Release Date: September 16, 2014 (orig. June 1, 2013)
Publisher: Little, Brown & Company
Keywords: exploration, wilderness, camp
Format Read: eARC via NetGalley
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My first complaint is going to be WHAT SCHOOL HAS THESE PROGRAMS AND WHY DIDN'T I GO THERE? Okay, now that that's out of the way, I'm going to talk about how refreshing and interesting this book was to read.
The cast of characters was excellent. Getting to know the entire class out in the wilderness semester seemed a little intimidating at first, but Wood introduced them slowly and in a way that wasn't overwhelming at all. I feel like I was in the middle of all the students interacting, and I couldn't wait to see what Annie would be afraid of next or what Shakespeare project Michael would get really into. And those people are only minor characters. Each had their own distinct personality that made them feel like real people. There were sweethearts, and there were jerks.
Let's talk about Ben Capaldi. While reading the beginning, I wanted to like him more. I mean, it's like Wood sets it up from the beginning that everything is inevitably going to go wrong, and I kind of hated that. I wanted to be surprised by certain characters' choices, but Ben Capaldi had me hating his guts from page 1. Every interaction he had with Sib left me feeling anxious and eager to see what would happen next. I was missing the swoonworthiness that I wanted in a wilderness semester book. But he wasn't even my most hated character.
Man, did Wood create an awesome character I loved to hate. Holly was well-written, dynamic, and I never really knew what she was going to do next. Though, I was pretty sure I wasn't going to like it. I questioned a lot of Sib's choices around her, but totally understood them if that makes any sense. By the end, when Sib is having a lot of her revelation thoughts and life-changing realization from the semester, it managed to transport me to my very own study abroad semester. I was in England, learning a lot about the people I had been friends with, and realized they were not very nice people. So while Sib seemed to make stupid decisions, looking back, they were very real ones that I, along with I'm sure, lots of other people, have made throughout their lives.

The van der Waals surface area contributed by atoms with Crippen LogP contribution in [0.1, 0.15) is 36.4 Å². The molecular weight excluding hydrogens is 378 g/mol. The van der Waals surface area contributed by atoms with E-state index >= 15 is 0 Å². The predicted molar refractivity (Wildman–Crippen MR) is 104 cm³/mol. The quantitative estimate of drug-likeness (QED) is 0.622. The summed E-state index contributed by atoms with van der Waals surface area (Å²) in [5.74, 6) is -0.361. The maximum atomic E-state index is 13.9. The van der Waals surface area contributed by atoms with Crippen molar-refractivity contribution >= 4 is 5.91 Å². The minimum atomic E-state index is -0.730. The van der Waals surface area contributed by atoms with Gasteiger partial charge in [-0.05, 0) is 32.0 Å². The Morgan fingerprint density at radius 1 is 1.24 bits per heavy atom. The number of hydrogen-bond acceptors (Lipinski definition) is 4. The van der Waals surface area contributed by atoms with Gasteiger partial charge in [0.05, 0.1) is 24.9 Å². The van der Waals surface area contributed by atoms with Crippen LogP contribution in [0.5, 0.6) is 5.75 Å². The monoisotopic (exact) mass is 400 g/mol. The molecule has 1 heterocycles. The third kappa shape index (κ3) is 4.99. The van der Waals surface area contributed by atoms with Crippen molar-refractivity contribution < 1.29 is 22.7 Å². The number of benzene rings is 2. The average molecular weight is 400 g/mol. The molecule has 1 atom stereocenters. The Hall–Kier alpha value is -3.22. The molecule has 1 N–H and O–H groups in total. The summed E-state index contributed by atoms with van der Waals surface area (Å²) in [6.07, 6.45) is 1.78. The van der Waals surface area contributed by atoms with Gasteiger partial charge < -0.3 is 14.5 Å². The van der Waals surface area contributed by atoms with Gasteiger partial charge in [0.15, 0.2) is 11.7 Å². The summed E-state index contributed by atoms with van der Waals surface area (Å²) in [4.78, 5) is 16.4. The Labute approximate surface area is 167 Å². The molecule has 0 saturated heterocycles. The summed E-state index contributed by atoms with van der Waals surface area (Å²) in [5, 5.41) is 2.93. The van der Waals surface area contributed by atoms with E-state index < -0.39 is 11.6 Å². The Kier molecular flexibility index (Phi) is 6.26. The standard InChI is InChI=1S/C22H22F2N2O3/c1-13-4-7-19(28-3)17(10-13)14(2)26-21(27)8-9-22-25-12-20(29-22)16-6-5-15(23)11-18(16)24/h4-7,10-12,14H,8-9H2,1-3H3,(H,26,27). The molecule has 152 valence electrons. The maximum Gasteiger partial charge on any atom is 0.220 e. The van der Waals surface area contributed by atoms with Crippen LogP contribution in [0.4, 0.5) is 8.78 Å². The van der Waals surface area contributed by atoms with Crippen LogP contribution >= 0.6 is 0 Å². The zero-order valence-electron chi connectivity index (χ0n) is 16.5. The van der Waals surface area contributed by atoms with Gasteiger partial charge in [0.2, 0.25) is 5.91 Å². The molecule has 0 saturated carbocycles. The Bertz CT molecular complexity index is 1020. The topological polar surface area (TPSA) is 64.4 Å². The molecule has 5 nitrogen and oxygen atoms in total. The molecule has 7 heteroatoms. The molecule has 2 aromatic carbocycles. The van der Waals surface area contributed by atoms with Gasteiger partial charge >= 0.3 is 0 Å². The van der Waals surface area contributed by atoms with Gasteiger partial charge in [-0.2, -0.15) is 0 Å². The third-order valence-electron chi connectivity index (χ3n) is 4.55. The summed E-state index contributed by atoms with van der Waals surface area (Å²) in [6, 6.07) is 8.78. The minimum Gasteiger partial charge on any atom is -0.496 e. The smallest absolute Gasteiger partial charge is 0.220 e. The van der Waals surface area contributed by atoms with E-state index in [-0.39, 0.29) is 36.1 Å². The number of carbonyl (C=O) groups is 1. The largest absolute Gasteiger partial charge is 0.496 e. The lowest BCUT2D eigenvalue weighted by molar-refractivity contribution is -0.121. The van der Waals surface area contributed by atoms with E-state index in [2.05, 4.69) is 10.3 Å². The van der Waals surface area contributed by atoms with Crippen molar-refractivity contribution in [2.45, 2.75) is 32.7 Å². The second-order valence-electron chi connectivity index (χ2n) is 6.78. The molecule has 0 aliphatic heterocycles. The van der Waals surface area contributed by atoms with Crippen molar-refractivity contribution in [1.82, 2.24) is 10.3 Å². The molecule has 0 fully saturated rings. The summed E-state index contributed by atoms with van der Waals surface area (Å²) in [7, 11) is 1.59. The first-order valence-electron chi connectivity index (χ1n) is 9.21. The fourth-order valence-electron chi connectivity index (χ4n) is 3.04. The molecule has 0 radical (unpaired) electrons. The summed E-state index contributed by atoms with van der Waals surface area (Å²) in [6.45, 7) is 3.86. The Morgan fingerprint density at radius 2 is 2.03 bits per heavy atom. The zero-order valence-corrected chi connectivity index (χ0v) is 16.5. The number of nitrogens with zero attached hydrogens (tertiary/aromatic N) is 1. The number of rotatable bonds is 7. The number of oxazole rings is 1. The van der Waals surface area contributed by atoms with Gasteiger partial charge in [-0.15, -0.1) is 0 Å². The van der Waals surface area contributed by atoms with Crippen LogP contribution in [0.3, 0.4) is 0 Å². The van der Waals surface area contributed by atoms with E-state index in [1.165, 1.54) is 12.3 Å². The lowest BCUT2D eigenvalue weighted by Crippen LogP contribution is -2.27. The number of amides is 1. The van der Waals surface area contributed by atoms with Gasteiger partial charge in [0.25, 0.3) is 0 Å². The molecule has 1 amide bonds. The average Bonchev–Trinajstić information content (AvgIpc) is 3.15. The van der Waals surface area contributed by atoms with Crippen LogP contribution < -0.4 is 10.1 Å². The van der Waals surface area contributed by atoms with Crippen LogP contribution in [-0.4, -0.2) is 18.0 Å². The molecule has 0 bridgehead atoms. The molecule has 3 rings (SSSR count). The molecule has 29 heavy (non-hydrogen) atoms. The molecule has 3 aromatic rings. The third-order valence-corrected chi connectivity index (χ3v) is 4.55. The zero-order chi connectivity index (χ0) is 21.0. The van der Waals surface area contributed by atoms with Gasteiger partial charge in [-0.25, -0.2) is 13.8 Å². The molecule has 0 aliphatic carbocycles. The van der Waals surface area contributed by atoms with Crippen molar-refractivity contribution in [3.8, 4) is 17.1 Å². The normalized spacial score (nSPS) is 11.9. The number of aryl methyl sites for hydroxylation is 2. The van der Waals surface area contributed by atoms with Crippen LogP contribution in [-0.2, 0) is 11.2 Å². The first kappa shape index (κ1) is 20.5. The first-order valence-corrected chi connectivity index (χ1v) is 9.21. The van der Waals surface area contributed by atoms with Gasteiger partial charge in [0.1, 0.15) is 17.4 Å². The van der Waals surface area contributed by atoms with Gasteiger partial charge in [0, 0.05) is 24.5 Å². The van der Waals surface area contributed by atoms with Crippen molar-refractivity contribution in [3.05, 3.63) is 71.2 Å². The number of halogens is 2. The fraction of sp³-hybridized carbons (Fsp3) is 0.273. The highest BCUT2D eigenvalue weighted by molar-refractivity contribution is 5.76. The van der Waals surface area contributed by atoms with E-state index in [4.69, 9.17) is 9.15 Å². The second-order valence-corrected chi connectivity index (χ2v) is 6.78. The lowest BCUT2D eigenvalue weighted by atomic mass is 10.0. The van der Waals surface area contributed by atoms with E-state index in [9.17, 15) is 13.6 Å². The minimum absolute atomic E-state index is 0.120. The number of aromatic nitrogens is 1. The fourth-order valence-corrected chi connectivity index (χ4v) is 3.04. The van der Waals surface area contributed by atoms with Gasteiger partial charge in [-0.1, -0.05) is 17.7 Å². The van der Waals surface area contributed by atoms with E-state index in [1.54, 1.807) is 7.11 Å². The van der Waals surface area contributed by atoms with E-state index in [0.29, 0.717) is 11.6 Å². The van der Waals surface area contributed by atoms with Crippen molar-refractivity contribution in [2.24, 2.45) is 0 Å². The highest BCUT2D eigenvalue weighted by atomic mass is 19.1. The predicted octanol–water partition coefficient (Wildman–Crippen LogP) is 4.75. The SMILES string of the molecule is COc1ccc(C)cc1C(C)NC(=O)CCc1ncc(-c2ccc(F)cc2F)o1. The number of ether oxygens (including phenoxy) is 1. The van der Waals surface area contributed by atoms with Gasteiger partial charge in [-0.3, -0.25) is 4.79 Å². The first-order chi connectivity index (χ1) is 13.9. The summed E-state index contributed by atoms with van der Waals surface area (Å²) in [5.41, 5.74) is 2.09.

There was really only one thing that bugged me (other than the fact that my high school didn't have a wilderness semester option). It was told in a dual-POV, which I had no clue until I read that in a synopsis online, at which point I was about 15% of the way through the book. So I had to click the button all the way back to the beginning. Lou and Sib's voices are not distinct from one another, and while I really enjoyed Wood's style, I wanted to see more variation between the two girls. Once I got the hang of figuring out the journal entries, it was fine. But it did take me a while.
Wildlife was a very real, honest, and a bit of an emotional read for me. I think because I had a lot of similar experiences I was more invested in wanting Sib to work out her problems. I was very pleased with the end result of the book, and I'm really enjoying this new cover for America's book.